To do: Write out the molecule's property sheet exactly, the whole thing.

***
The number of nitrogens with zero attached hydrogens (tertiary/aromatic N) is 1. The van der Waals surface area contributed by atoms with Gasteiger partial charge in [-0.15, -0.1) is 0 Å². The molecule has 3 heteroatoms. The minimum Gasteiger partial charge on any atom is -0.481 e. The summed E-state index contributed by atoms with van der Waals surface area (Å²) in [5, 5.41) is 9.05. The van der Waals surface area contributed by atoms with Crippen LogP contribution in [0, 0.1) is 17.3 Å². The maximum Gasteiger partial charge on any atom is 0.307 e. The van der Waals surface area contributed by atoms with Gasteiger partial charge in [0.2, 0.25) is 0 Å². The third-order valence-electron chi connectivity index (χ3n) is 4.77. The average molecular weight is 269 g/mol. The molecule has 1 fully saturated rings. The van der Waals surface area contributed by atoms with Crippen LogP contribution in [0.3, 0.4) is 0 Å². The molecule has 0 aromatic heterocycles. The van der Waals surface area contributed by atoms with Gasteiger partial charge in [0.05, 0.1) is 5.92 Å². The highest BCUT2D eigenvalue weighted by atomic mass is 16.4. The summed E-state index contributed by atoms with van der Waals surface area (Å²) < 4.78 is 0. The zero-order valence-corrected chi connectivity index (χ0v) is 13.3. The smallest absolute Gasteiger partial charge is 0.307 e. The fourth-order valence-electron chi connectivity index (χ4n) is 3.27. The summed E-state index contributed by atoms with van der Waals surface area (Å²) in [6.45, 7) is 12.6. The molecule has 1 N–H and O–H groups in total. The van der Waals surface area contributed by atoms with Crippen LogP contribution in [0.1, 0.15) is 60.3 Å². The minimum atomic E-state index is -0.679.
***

The number of nitrogens with zero attached hydrogens (tertiary/aromatic N) is 1. The van der Waals surface area contributed by atoms with Gasteiger partial charge in [-0.15, -0.1) is 0 Å². The molecule has 3 heteroatoms. The minimum Gasteiger partial charge on any atom is -0.481 e. The summed E-state index contributed by atoms with van der Waals surface area (Å²) in [5, 5.41) is 9.05. The van der Waals surface area contributed by atoms with Crippen LogP contribution in [0, 0.1) is 17.3 Å². The maximum Gasteiger partial charge on any atom is 0.307 e. The van der Waals surface area contributed by atoms with Gasteiger partial charge in [0.2, 0.25) is 0 Å². The third-order valence-electron chi connectivity index (χ3n) is 4.77. The average molecular weight is 269 g/mol. The molecule has 1 fully saturated rings. The van der Waals surface area contributed by atoms with Crippen LogP contribution in [0.3, 0.4) is 0 Å². The molecule has 0 aromatic heterocycles. The van der Waals surface area contributed by atoms with Gasteiger partial charge in [0.05, 0.1) is 5.92 Å². The highest BCUT2D eigenvalue weighted by atomic mass is 16.4. The summed E-state index contributed by atoms with van der Waals surface area (Å²) < 4.78 is 0. The zero-order valence-corrected chi connectivity index (χ0v) is 13.3. The smallest absolute Gasteiger partial charge is 0.307 e. The fourth-order valence-electron chi connectivity index (χ4n) is 3.27. The summed E-state index contributed by atoms with van der Waals surface area (Å²) in [6.45, 7) is 12.6. The molecule has 1 N–H and O–H groups in total. The van der Waals surface area contributed by atoms with Crippen LogP contribution in [0.1, 0.15) is 60.3 Å². The minimum atomic E-state index is -0.679.